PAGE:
The wording – Try and – it should be – Try to
Write out numbers one to one hundred; 101 and above, use numerals.

So basically – Expect your editor to tell you about parts of the manuscript they have discovered – Repetitive errors – Phrasing – Incorrect words/punctuation – Multiple paragraphs starting with same word – Unvarying sentence construction. Try to learn your mistakes.

Keep in mind if you had used dictation, chances are it is going to insert errors. Editors will expect you to find those – Site Vs sight. There are many others – There, their, too, to, would, wood, etc.,. The list is long.

He nods his head – he nodded. There are many sentences like this. Try to remember that you do not require the extra words. Don’t even get me started on – ‘He flew through the air.’ Really…! Do you fly in water, mud? There are just some sentences where you do not have to add the extra words.

Punctuation –  No commas or hyphens between hours and minutes, feet and inches, pounds and ounces, and dollars and cents that are spelled out. If the meaning is unclear, rewrite.

When you are creating your manuscript, please remember when inserting the dialogue it does not need to start at the very beginning of a conversation. Instead, you can start the dialogue in the middle of the action. If necessary, you can use exposition to relay the start of the conversation. It’s easy to let your characters ramble on and on. Yes, I can be bad for doing this while I type. But don’t allow dialogue to hijack your novel. Over a (Print Book) page of only dialogue is not good. You will need to break it up with action, and story.
Your dialogue should be the most edited part of your story. Remember that dialogue shouldn’t mimic real life exactly.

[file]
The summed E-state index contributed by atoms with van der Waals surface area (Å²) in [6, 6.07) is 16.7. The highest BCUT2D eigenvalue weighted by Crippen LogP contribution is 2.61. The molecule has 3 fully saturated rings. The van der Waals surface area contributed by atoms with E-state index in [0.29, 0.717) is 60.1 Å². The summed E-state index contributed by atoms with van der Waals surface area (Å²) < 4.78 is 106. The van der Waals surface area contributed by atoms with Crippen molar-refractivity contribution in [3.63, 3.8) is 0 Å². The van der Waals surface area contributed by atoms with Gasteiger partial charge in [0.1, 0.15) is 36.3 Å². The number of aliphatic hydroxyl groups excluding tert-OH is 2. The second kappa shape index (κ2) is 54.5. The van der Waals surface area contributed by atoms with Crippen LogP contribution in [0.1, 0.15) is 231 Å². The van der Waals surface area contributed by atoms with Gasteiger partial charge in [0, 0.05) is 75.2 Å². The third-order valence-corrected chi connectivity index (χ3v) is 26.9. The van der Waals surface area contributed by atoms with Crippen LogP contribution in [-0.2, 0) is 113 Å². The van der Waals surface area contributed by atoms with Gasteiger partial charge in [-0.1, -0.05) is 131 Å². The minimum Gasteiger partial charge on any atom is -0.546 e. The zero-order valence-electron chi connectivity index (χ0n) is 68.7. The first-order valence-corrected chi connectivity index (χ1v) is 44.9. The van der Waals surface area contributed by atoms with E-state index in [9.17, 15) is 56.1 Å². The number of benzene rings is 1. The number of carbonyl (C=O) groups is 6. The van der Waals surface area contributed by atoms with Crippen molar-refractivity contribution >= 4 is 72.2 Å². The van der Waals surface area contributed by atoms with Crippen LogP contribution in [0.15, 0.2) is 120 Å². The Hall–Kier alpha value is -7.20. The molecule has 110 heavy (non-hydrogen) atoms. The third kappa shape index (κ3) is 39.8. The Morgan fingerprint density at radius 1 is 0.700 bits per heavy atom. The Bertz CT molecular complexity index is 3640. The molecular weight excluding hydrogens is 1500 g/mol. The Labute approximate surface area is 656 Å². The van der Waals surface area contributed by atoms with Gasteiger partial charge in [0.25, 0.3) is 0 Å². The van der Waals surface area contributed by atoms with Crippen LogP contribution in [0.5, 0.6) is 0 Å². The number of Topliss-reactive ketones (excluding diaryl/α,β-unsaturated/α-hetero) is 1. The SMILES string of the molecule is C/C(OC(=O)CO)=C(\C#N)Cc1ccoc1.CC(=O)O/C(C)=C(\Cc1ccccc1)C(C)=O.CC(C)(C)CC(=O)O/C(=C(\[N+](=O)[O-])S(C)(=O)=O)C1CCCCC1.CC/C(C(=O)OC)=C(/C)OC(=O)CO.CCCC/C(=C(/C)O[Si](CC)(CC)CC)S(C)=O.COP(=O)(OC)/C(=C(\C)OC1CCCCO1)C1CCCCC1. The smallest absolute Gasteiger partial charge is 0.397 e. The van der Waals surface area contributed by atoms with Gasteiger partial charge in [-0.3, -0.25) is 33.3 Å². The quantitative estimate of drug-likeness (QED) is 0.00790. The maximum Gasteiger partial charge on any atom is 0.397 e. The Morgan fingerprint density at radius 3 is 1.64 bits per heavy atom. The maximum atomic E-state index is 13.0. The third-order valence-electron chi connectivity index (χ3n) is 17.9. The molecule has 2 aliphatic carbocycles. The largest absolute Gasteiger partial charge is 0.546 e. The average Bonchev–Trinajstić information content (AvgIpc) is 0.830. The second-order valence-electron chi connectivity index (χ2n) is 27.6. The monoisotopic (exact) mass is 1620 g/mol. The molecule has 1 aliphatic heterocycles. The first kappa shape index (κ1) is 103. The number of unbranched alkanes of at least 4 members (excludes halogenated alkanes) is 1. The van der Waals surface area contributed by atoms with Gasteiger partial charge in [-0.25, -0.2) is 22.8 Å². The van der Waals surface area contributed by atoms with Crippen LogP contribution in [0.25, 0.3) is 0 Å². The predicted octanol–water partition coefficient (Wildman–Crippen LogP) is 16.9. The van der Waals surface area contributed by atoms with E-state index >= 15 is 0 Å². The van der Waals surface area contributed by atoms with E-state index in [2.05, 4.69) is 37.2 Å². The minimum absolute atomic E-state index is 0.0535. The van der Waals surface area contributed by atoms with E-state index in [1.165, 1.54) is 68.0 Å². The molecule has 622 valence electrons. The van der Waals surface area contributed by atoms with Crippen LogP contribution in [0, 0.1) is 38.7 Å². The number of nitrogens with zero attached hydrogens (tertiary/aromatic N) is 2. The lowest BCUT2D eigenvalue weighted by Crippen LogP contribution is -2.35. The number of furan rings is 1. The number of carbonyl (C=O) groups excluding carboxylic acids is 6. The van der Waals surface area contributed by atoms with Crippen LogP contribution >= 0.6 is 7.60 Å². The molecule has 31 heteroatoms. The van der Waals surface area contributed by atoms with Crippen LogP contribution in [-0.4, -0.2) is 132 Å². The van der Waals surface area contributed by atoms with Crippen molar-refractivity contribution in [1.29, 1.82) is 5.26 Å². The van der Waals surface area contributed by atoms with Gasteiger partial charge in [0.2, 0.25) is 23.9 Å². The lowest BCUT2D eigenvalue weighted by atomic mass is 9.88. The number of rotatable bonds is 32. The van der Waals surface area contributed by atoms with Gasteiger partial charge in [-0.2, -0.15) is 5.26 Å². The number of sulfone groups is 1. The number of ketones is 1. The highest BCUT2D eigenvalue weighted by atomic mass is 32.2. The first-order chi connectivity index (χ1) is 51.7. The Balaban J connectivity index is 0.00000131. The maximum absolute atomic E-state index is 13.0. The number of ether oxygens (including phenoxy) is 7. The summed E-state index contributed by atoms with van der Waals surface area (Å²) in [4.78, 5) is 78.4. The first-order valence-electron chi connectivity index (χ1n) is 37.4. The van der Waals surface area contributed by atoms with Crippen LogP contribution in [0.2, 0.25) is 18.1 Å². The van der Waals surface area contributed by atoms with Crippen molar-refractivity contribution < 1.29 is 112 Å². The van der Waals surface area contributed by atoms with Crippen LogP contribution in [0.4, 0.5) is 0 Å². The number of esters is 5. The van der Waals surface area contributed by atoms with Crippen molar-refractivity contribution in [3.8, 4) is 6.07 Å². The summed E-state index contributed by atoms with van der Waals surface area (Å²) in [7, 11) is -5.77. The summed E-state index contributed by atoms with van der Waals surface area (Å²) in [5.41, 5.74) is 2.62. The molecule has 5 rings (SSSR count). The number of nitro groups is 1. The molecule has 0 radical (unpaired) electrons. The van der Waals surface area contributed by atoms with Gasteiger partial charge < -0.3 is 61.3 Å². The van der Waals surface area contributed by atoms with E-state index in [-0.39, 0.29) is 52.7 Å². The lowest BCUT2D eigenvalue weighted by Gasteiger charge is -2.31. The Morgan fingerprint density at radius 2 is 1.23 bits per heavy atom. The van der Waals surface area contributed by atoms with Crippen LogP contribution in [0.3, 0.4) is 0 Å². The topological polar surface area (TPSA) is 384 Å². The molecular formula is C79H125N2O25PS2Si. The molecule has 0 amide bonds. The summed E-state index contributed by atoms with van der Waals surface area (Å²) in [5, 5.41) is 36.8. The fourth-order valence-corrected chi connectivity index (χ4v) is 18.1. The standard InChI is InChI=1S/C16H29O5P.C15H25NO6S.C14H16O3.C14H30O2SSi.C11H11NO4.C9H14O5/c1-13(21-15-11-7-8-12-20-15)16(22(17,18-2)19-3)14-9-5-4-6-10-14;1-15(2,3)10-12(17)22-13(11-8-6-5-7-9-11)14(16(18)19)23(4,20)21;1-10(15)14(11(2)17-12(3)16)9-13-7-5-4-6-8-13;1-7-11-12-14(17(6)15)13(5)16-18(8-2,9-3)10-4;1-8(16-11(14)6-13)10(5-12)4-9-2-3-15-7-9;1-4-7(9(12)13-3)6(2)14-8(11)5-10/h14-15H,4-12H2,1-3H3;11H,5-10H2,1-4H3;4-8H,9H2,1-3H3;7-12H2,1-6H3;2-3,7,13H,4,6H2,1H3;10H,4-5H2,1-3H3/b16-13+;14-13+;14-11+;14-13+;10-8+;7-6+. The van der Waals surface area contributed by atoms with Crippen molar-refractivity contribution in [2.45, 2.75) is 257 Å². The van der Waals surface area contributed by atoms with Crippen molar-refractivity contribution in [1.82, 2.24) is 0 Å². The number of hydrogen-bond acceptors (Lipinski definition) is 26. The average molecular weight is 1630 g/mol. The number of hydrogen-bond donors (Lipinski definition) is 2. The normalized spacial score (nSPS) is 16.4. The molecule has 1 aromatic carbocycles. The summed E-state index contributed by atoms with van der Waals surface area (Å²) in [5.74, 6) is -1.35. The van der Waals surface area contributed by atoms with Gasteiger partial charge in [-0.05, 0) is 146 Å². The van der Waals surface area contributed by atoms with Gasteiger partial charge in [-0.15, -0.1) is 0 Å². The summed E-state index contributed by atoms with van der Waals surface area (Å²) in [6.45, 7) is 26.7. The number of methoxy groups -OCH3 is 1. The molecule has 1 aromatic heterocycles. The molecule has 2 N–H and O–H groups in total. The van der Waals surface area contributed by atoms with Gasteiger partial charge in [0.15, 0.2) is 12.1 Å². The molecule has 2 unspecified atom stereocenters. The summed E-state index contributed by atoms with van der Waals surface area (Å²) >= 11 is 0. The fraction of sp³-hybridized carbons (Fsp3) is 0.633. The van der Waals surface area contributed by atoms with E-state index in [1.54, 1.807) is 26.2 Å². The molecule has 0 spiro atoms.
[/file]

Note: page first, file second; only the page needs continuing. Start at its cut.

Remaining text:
Instead, it should resemble a realistic conversation minus all of the non necessary parts that we often forget when we’re recalling a conversation in our minds. But, and I do mean but, do not lose your character. They have their own way of speaking. If you allow your characters to be transformed (by an editor) and their dialogue edited beyond what you prefer to have, the characters will start to resemble one another, and the reader will not be able to distinguish between characters. Each character must have their own voice. Mannerisms, style, hopes, dreams, and annoying habits.

Make sure your facts are correct. Do you have any historic facts in your book? Describing a real town or place? Weapons…guns, knives, swords. A good editor will also check this and bring it to your attention if you have stated one thing and it is actually incorrect. Otherwise, your readers will come down on you like a ton of bricks, and your reviews will suffer.

So, are you confused yet? Is your mind overloaded?

Some interesting tips and tricks to think about.

Surely it must be cuppa time?

Always ask other authors regarding editors. What type of charges, if the editor mainly works in fiction, romance, horror, they have their own genre they work in. There are also different variety of editors. Which one do you require? Some editors might cover two fields of editing not just one. Can you pick one editor and use your BETA readers to help cut costs? It is up to you how to handle the editing process. Another way to finding an editor is via a college. Are there any students learning the field of editing? Approach them. They need the practice and they might not charge you at all. You could always mention them in your acknowledgements in your book – free advertising.

Ask for samples of the editors work also. Plus, send them the first chapter of your manuscript. The editor will need to know if you are a good fit for them, and you need to see what they can do and if they are a good fit for you! Picking an Editor who is super cheap is not always a good thing. The old saying – “You get what you pay for!” Also the most expensive quote for an Editor is not always the best way to pick an experienced and well sort after editor. Do your home work and check around. I have been burnt, before. Someone who was classing themselves off as a qualified Editor, was nothing more than an author who wanted a side income. Anyone can set there word doc settings high to pick up spelling mistakes, and grammar. Using Grammarly and WritingProAid, also would have been cheaper and more helpful to me, than obtaining and using this person as an editor. Mind you this individual had came to me with several author recommendations. Authors I had dealt with in the past. So you never know, what you are going to get. Do more home work. Use an editing software, use the different books to assist you, before approaching an editor.

Always ask questions. If you are not comfortable with an editor, change to another one until you connect with one another. Remember it is your money and book baby.

Good luck